Wednesday, February 17, 2010

The Battle of Prescott's Mill - Aftermath: Part 2

If you haven't already, you can read Part 1 of this battle report here. After the first four turns, the Union and Confederate Cavalry were engaging near the large forest on the flank. In the center, the Union Infantry brigade was slowly advancing towards the Confederate defenses.

Union Turn 5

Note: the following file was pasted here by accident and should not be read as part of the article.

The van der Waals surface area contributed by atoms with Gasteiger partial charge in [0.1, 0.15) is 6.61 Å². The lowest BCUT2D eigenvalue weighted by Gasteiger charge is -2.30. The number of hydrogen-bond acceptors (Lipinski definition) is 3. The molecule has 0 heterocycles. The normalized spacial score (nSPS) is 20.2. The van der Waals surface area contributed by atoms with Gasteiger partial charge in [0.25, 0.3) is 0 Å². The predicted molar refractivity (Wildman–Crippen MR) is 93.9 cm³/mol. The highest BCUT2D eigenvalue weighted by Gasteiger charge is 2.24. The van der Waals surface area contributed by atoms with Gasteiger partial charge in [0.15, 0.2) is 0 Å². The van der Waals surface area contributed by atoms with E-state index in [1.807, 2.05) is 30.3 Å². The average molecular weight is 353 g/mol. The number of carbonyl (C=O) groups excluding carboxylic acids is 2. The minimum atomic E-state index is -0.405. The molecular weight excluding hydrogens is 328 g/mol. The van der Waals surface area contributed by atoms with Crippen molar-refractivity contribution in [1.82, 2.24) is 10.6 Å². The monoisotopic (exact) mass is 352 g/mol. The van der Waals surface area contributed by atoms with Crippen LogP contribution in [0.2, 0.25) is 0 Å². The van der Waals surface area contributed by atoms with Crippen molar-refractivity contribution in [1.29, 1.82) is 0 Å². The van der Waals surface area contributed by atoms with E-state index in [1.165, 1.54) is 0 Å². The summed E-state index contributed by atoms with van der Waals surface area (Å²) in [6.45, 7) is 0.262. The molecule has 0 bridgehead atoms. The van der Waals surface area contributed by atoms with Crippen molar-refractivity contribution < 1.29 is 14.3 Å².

Custer finally got the 1st Michigan Cavalry regiment through the ravine and out into open ground. They deployed into line, dismounted, behind the 5th Michigan. They fired off a few shots at the far Confederate Cavalry regiment, and then supported their comrades in the hand-to-hand fighting. The Horse Artillery battery also managed to make it out of the ravine, but not in time to unlimber and deploy their guns. In the hand-to-hand combat, both sides now had a regiment in support to back them up, but the dismounted Union cavalry was still at a disadvantage against the mounted Confederates. The Confederates got +1 to hit because they won last round, but that was balanced out with the -1 for being disordered. Still, the Confederates would roll 6 dice, and the Union regiment only 4. Despite the disadvantage, the Union boys fought hard, and their high morale allowed them to absorb the many casualties without panicking. The fight was pretty even, but both sides had taken a lot of punishment and couldn't keep it up. The Confederates were the first to break, fleeing from the field and scattering. The Confederate regiment in support saw their friends flee the battlefield, and withdrew to a safer distance. The combat was a draw, but since both regiments in the fight had more casualties than their stamina value, they both had to take a break test. The Union regiment passed theirs, but the Confederates rolled that the unit broke and was removed from play. When a unit breaks from combat, any supporting units also have to take a test. The result for the supporting Confederate Cavalry regiment was that they fell back one move segment. Note that at this point, we switched which models we were using for that supporting Confederate Cavalry regiment so we could use the mounted ones. The Union Infantry brigade again plodded forward at minimum speed.